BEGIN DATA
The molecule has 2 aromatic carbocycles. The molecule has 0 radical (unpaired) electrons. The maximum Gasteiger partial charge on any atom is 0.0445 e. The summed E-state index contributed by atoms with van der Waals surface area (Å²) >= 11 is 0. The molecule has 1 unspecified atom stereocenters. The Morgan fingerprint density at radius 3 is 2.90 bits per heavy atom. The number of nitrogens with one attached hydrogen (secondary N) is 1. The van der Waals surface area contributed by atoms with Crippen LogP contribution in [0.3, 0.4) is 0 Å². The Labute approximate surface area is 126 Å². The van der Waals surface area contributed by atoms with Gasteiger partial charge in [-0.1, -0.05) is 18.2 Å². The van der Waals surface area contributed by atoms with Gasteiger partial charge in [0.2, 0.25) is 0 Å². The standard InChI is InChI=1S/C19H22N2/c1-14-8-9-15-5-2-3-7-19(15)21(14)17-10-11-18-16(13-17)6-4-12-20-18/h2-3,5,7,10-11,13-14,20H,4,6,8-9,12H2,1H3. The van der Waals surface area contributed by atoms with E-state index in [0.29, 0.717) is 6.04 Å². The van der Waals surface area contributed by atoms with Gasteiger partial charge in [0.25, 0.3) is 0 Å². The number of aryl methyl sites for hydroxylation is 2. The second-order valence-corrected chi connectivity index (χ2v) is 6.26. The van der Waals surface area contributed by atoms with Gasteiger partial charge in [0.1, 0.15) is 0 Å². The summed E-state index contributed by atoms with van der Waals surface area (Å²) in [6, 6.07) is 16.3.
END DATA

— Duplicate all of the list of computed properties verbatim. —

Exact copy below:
The molecule has 2 aromatic carbocycles. The molecule has 0 radical (unpaired) electrons. The maximum Gasteiger partial charge on any atom is 0.0445 e. The summed E-state index contributed by atoms with van der Waals surface area (Å²) >= 11 is 0. The molecule has 1 unspecified atom stereocenters. The Morgan fingerprint density at radius 3 is 2.90 bits per heavy atom. The number of nitrogens with one attached hydrogen (secondary N) is 1. The van der Waals surface area contributed by atoms with Crippen LogP contribution in [0.3, 0.4) is 0 Å². The Labute approximate surface area is 126 Å². The van der Waals surface area contributed by atoms with Gasteiger partial charge in [-0.1, -0.05) is 18.2 Å². The van der Waals surface area contributed by atoms with Gasteiger partial charge in [0.2, 0.25) is 0 Å². The standard InChI is InChI=1S/C19H22N2/c1-14-8-9-15-5-2-3-7-19(15)21(14)17-10-11-18-16(13-17)6-4-12-20-18/h2-3,5,7,10-11,13-14,20H,4,6,8-9,12H2,1H3. The van der Waals surface area contributed by atoms with E-state index in [0.29, 0.717) is 6.04 Å². The van der Waals surface area contributed by atoms with Gasteiger partial charge in [0.25, 0.3) is 0 Å². The number of aryl methyl sites for hydroxylation is 2. The second-order valence-corrected chi connectivity index (χ2v) is 6.26. The van der Waals surface area contributed by atoms with Gasteiger partial charge in [0.1, 0.15) is 0 Å². The summed E-state index contributed by atoms with van der Waals surface area (Å²) in [6, 6.07) is 16.3.